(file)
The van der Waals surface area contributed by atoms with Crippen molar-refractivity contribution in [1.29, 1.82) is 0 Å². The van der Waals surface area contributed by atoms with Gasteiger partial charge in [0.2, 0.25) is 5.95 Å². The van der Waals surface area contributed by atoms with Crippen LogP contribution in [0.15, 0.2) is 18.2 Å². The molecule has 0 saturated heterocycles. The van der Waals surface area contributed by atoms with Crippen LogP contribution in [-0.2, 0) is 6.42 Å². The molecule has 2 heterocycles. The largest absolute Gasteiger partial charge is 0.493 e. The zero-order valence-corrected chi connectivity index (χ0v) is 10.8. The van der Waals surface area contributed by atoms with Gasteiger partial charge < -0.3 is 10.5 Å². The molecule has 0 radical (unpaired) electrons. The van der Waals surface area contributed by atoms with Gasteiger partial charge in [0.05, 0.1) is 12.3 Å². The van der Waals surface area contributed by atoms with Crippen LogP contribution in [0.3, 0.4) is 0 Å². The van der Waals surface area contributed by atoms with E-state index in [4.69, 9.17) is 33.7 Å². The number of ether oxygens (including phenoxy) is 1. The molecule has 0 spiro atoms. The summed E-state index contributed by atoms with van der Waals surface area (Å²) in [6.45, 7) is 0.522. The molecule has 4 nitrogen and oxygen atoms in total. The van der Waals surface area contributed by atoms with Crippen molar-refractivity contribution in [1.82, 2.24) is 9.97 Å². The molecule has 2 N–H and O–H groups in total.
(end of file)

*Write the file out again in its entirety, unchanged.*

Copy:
The van der Waals surface area contributed by atoms with Crippen molar-refractivity contribution in [1.29, 1.82) is 0 Å². The van der Waals surface area contributed by atoms with Gasteiger partial charge in [0.2, 0.25) is 5.95 Å². The van der Waals surface area contributed by atoms with Crippen LogP contribution in [0.15, 0.2) is 18.2 Å². The molecule has 0 saturated heterocycles. The van der Waals surface area contributed by atoms with Crippen LogP contribution in [-0.2, 0) is 6.42 Å². The molecule has 2 heterocycles. The largest absolute Gasteiger partial charge is 0.493 e. The zero-order valence-corrected chi connectivity index (χ0v) is 10.8. The van der Waals surface area contributed by atoms with Gasteiger partial charge < -0.3 is 10.5 Å². The molecule has 0 radical (unpaired) electrons. The van der Waals surface area contributed by atoms with Gasteiger partial charge in [0.05, 0.1) is 12.3 Å². The van der Waals surface area contributed by atoms with Crippen LogP contribution in [0.3, 0.4) is 0 Å². The van der Waals surface area contributed by atoms with E-state index in [4.69, 9.17) is 33.7 Å². The number of ether oxygens (including phenoxy) is 1. The molecule has 0 spiro atoms. The summed E-state index contributed by atoms with van der Waals surface area (Å²) in [6.45, 7) is 0.522. The molecule has 4 nitrogen and oxygen atoms in total. The van der Waals surface area contributed by atoms with Crippen molar-refractivity contribution in [1.82, 2.24) is 9.97 Å². The molecule has 2 N–H and O–H groups in total.